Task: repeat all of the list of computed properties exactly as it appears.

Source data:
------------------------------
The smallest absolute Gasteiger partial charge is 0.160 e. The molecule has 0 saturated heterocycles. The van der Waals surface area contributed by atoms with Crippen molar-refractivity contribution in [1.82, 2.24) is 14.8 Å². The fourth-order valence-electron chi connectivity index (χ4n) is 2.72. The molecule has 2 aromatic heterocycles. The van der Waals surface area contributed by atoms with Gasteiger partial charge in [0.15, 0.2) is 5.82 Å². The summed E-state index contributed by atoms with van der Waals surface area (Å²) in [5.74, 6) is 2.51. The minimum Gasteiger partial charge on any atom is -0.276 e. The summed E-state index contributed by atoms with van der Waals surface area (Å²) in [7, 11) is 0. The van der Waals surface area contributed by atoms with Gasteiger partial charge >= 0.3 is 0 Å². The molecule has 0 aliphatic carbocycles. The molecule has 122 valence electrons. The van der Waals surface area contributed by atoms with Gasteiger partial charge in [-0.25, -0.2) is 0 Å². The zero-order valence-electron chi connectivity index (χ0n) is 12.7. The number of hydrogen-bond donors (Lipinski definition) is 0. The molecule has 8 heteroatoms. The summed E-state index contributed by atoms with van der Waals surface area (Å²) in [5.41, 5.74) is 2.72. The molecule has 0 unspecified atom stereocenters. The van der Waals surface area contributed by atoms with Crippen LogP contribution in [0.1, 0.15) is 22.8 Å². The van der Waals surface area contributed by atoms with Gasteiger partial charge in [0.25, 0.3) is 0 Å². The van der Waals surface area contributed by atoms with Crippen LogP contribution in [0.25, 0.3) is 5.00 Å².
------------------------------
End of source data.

The smallest absolute Gasteiger partial charge is 0.160 e. The molecule has 0 saturated heterocycles. The van der Waals surface area contributed by atoms with Crippen molar-refractivity contribution in [1.82, 2.24) is 14.8 Å². The fourth-order valence-electron chi connectivity index (χ4n) is 2.72. The molecule has 2 aromatic heterocycles. The van der Waals surface area contributed by atoms with Gasteiger partial charge in [0.15, 0.2) is 5.82 Å². The summed E-state index contributed by atoms with van der Waals surface area (Å²) in [5.74, 6) is 2.51. The minimum Gasteiger partial charge on any atom is -0.276 e. The summed E-state index contributed by atoms with van der Waals surface area (Å²) in [7, 11) is 0. The van der Waals surface area contributed by atoms with Gasteiger partial charge >= 0.3 is 0 Å². The molecule has 0 aliphatic carbocycles. The molecule has 122 valence electrons. The van der Waals surface area contributed by atoms with Gasteiger partial charge in [-0.25, -0.2) is 0 Å². The zero-order valence-electron chi connectivity index (χ0n) is 12.7. The number of hydrogen-bond donors (Lipinski definition) is 0. The molecule has 8 heteroatoms. The summed E-state index contributed by atoms with van der Waals surface area (Å²) in [5.41, 5.74) is 2.72. The molecule has 0 unspecified atom stereocenters. The van der Waals surface area contributed by atoms with Crippen LogP contribution in [0.1, 0.15) is 22.8 Å². The van der Waals surface area contributed by atoms with Gasteiger partial charge in [0.25, 0.3) is 0 Å². The van der Waals surface area contributed by atoms with Crippen LogP contribution in [0.25, 0.3) is 5.00 Å².